Tarana Marwah: Singer in Candyland

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Tarana Marwah’s dreamscape combines art and fashion with a sonic vision

TARANA MARWAH remembers having a decisive conversation with her father when they’d gone out for a long walk many years ago. They were talking about music. “He was like, ‘If this is something you want to do, you have to start taking it seriously now’,” she recalls. “I was seven.” Her father, who plays the harmonium and tabla, had introduced her to classic rock and old Bollywood music early on, instilling a musical curiosity in her. Growing up in Canada, Marwah began learning the keyboard, and is a classically trained player. She moved to Delhi aged 12, after which she learnt jazz, before discovering the joys of electronic music in college. Twenty-three now, Marwah, who writes and performs as Komorebi, is all set to release her debut full-length album Soliloquy, later this year.

At Chocolateria San Churro, in a forever-crowded south Delhi market, Marwah orders a portion of churros. They’re the reason she was keen on meeting at this cafe, she confesses. She orders another plate for takeaway. Marwah, who has blonde hair tips and is clad in a green floral dress, takes out her laptop as she discusses Soliloquy excitedly.

For good reason too. She has outlined an elaborate plan for its release, spanning multiple disciplines of art. There’s the eight songs to begin with, of course, but complementing her musical vision will be a combination of art and fashion, all revolving around the theme of ‘Candyland’. Late last year, once the recording process had finished, Marwah decided to expand on the idea of the record. “I thought, ‘What can you do right now that’s different from what you’ve done in the past? ’ You have to evolve; you can’t stay in one place. So I thought of adding different elements of art. I thought maybe I could enhance the viewer’s perception through that,” she says.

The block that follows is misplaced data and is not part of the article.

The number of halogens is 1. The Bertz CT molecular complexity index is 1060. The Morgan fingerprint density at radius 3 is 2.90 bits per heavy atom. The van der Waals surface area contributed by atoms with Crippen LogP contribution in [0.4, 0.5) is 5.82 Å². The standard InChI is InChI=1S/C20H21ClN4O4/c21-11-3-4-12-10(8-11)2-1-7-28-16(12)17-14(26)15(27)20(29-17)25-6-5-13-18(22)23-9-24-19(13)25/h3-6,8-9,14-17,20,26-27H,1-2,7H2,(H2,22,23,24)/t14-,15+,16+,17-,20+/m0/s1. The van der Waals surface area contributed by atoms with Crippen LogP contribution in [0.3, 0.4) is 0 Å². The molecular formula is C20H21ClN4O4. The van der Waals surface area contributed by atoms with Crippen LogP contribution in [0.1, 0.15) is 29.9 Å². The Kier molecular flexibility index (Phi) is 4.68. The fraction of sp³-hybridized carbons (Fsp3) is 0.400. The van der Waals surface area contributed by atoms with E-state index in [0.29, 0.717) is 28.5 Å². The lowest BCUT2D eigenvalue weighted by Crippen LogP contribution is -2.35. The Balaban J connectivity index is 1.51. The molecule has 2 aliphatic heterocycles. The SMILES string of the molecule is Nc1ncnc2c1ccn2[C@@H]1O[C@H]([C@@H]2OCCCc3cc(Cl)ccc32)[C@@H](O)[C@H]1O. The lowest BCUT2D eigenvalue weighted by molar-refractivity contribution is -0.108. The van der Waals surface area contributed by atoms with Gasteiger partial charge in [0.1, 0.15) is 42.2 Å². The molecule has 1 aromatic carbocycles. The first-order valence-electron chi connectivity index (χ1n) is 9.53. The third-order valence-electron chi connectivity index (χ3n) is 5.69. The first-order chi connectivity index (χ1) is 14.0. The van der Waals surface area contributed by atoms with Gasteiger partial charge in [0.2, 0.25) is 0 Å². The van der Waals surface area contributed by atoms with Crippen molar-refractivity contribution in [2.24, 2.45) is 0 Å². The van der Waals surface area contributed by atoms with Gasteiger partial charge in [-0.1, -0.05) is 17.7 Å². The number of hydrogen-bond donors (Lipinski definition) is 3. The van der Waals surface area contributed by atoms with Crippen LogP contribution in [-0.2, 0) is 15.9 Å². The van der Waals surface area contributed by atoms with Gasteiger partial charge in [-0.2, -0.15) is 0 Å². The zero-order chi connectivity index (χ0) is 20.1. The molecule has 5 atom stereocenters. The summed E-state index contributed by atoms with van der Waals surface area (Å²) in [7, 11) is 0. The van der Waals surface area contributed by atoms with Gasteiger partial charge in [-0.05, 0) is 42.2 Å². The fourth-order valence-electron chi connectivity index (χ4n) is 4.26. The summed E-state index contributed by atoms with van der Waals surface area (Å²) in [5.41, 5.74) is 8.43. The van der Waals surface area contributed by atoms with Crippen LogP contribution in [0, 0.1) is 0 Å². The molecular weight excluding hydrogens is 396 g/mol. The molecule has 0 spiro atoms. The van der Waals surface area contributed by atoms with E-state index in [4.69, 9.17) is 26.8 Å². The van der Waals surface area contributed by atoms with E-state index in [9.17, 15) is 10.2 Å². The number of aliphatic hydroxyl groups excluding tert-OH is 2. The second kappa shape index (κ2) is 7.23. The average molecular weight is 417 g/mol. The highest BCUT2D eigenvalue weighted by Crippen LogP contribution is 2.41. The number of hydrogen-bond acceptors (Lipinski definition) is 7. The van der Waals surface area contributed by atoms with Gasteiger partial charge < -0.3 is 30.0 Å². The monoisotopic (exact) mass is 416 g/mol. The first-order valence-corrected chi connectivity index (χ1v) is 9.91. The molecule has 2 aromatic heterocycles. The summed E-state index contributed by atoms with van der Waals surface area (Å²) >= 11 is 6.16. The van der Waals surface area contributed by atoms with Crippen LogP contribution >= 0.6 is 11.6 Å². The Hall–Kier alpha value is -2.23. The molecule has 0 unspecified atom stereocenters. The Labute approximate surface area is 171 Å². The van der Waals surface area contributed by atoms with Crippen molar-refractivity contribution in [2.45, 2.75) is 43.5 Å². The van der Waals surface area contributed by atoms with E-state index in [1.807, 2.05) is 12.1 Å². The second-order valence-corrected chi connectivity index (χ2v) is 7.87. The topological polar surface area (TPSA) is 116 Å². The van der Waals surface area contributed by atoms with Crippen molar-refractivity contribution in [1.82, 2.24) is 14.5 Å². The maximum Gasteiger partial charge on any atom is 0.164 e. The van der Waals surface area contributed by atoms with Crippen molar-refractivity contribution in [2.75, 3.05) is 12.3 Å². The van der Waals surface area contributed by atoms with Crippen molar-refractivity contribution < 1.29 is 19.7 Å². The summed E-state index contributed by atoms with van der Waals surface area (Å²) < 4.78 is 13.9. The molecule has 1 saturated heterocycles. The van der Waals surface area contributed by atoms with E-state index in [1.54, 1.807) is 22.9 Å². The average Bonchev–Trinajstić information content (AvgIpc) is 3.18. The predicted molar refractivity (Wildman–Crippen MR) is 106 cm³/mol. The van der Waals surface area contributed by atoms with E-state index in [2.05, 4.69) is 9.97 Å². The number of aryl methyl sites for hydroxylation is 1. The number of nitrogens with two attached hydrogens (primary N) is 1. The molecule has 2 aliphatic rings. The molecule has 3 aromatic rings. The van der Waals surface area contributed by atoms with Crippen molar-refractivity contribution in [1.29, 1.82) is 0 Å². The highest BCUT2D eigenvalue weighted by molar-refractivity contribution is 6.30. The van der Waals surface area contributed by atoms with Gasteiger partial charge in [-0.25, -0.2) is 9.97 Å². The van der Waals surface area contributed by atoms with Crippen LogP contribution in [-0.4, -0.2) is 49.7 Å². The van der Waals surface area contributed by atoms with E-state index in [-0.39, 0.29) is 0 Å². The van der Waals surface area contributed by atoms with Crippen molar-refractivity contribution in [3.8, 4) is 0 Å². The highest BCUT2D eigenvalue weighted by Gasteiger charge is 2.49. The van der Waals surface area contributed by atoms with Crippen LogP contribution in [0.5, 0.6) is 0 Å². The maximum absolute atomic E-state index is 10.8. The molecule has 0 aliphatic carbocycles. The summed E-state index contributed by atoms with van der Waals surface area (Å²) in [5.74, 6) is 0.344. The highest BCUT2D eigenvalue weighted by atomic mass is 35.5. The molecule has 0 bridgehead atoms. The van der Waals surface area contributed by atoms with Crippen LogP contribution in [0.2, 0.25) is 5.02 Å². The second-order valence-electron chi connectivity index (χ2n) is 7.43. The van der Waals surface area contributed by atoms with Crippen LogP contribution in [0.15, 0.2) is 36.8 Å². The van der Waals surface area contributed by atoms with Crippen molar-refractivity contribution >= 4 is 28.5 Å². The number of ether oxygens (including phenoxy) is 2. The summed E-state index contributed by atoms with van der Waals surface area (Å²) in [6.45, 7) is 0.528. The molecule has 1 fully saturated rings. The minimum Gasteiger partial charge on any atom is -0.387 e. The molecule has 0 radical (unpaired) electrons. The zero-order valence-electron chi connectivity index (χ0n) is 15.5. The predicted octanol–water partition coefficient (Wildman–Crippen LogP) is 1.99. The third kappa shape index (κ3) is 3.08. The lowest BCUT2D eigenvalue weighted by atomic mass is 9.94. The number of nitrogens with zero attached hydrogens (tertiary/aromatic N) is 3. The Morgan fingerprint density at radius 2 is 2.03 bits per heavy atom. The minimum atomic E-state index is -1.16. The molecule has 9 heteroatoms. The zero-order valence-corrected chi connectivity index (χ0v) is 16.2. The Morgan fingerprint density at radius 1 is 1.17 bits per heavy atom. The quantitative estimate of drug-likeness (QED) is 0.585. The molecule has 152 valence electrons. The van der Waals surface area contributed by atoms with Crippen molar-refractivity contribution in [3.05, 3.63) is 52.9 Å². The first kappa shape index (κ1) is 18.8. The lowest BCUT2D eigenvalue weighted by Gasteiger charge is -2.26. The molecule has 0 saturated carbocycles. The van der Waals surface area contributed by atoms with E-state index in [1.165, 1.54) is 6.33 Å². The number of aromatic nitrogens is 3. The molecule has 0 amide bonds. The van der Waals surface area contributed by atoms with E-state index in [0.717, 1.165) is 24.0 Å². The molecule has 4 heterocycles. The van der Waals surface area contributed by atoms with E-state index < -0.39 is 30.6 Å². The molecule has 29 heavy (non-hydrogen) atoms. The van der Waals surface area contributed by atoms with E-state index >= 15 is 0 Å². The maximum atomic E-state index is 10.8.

A technicolour inlay—a nod to Alice in Wonderland—and album cover, designed by Siddhant Agarwal, maps out the concept. Marwah’s working out visuals and gigs for the Candyland tour. She performs live with drummer Suyash Gabriel, and plans to expand the scope of their live performance. She is also working with her friend Pakhi Sen, an entrepreneur and artist, for theme- based outfits to accompany the album. There’s going to be a grand photo shoot once the fashion line is ready, and she’s also planning to wear the clothes at the gigs. The two have been roaming around town sourcing materials. “I told her I’m looking for a sort of Alice-in-Wonderland- meets-Grimes-meets-Japan-meets-Korea. That highly accentuated… you know, it’s magenta, it’s in your face,” she says. “If you’re trying to build a personality on stage, if you want people to relate to it, to like it—or dislike it, whatever it is— you have to be something. You have to have an identity. I’m trying to create this world, where the person who’s listening can sort of be here, with me.”

So while the concept driving Soliloquy is entirely Marwah’s, she has collaborated with artists who can enhance her vision. The songs feature performances by bass prodigy Mohini Dey and guitar virtuoso Warren Mendonsa (aka Blackstratblues). Marwah wrote the music, produced it on her own, and has sung and performed on the album. She recorded at Cotton Press Studio in Mumbai, working closely with Rohan Ramanna, who has mixed the album.

“If you’re trying to build a personality on stage, if you want people to relate to it, to like it—or dislike it, whatever it is— you have to be something. You have to have an identity” - Tarana Marwah

Working at a big studio allowed her to explore several creative directions. Her self-titled EP, from 2015, was produced entirely at home, on her bed. For Soliloquy, though, she decided on a more ambitious recording process, using the advantages a big studio setup provides. “I learnt a lot about production, just by watching [Ramanna] work. I like to find innovative ways of looking at the same piece of work,” she says.